A collaborative effort from fellow software developers in Saskatoon, making recommendations on the design and development of Saskatoon.ca website. The document received some great local press, as well as a positive response from the city.
Recommendations for the Design and Development of Saskatoon.ca
Prepared for Saskatoon City Council and Saskatoon.ca Steering Committee
Contributors: Aaron Genest, Dale Zak, David Mosher, Krystian Olszanski, Flavio Ishii, Scott Borys, Chris Enns, Blaine Korte, Daren McLean, Jeff Jackson, Shane Giroux, Francis Chary, Kevin Pierce, and many more.
This document makes recommendations to the City of Saskatoon with respect to the design and deployment of Saskatoon.ca. It does this in two sections: design and community recommendations, and technical recommendations. In particular, these sections make ten recommendations:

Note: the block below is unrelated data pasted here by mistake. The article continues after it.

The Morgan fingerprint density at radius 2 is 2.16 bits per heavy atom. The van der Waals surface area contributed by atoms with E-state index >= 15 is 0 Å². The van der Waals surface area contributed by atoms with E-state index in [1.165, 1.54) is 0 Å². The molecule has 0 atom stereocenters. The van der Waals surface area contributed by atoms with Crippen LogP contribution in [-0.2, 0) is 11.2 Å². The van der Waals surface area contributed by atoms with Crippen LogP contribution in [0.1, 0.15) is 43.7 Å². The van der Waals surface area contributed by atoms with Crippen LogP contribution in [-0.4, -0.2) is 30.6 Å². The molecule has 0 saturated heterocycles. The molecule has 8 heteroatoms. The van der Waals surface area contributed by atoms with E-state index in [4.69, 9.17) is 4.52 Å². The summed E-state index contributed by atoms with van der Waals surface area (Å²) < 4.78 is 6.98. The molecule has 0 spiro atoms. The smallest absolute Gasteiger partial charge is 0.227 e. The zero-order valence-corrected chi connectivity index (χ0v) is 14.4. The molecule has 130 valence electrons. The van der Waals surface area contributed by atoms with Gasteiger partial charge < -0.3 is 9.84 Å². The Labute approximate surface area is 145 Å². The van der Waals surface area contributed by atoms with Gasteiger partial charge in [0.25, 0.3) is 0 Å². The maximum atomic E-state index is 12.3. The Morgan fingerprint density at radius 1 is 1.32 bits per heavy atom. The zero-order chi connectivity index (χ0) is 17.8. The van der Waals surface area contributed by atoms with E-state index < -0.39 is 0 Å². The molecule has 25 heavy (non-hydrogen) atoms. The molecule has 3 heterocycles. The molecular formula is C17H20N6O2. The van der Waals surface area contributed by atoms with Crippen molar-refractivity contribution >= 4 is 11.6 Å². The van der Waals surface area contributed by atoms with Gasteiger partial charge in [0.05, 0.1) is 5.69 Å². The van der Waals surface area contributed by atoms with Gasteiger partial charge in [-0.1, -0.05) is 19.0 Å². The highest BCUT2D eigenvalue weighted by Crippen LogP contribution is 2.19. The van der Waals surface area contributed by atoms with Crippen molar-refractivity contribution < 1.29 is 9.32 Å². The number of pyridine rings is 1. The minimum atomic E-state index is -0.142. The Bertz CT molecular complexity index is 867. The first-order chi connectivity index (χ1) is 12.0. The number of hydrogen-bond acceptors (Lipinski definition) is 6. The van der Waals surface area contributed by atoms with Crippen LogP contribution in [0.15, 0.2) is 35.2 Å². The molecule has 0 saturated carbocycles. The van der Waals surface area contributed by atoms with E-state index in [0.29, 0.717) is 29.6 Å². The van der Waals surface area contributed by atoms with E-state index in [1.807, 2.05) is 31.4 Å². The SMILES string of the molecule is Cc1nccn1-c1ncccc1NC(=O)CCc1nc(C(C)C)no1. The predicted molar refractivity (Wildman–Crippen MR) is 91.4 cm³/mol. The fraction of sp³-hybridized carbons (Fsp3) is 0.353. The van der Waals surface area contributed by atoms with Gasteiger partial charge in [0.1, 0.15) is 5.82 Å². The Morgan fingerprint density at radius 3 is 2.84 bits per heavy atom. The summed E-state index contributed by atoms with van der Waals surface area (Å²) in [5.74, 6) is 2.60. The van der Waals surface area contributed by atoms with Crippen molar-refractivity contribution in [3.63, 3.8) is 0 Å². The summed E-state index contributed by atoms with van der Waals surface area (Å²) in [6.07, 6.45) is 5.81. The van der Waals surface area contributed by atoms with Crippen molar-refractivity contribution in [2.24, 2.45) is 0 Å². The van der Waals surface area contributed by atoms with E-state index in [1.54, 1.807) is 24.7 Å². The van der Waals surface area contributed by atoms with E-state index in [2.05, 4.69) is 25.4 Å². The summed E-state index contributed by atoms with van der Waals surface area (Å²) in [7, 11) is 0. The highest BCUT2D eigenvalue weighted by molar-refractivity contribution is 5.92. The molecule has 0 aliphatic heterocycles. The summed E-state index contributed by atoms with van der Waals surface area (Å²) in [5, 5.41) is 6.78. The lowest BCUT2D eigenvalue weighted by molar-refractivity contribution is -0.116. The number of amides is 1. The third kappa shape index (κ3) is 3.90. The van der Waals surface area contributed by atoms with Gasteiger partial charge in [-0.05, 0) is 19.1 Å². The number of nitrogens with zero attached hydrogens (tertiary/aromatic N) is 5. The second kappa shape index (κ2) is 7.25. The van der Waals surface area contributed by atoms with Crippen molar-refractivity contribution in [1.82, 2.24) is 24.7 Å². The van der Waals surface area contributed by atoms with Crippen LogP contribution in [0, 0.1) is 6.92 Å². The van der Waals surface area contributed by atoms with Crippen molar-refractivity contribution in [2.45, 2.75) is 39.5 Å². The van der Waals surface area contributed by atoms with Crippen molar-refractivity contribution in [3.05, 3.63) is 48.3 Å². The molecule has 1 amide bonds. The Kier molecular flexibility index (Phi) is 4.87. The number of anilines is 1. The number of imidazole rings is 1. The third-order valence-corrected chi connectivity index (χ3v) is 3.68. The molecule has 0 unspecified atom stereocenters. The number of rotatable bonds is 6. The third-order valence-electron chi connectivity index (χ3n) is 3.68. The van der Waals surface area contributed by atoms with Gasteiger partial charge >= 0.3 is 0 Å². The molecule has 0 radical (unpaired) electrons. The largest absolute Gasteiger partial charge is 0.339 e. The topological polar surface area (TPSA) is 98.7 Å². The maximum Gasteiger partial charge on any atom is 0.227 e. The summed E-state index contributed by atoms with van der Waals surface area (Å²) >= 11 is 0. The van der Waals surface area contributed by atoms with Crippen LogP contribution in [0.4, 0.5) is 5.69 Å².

1) The city should take advantage of local developers and development companies who will have a strong interest in the development and maintenance of a high-quality end product.
2) The city should consider sourcing local developers to help with feature development through sponsored app competitions.
3) Effective engagement of Saskatoon’s citizens can be achieved throughout the development and use lifecycle using crowdsourcing initiatives already found to be effective in other municipalities and government projects.
4) Saskatoon.ca should be designed and built to deliver appropriate experiences for mobile users, at home users, kiosks, and other settings through the use of responsive design.
5) The city should consider the use of open source software to save money, include an active base of developers, and respond quickly to changes in technology or design requirements.
6) Data should be available in consumable formats, allowing citizens to incorporate city data into their day-to-day digital lives.
7) Data should be stored and managed in open formats, ensuring transparency, lowering barriers to accessibility, and allowing the community of Saskatoon developers to provide new and exciting tools for interacting with the city and city-sponsored activities.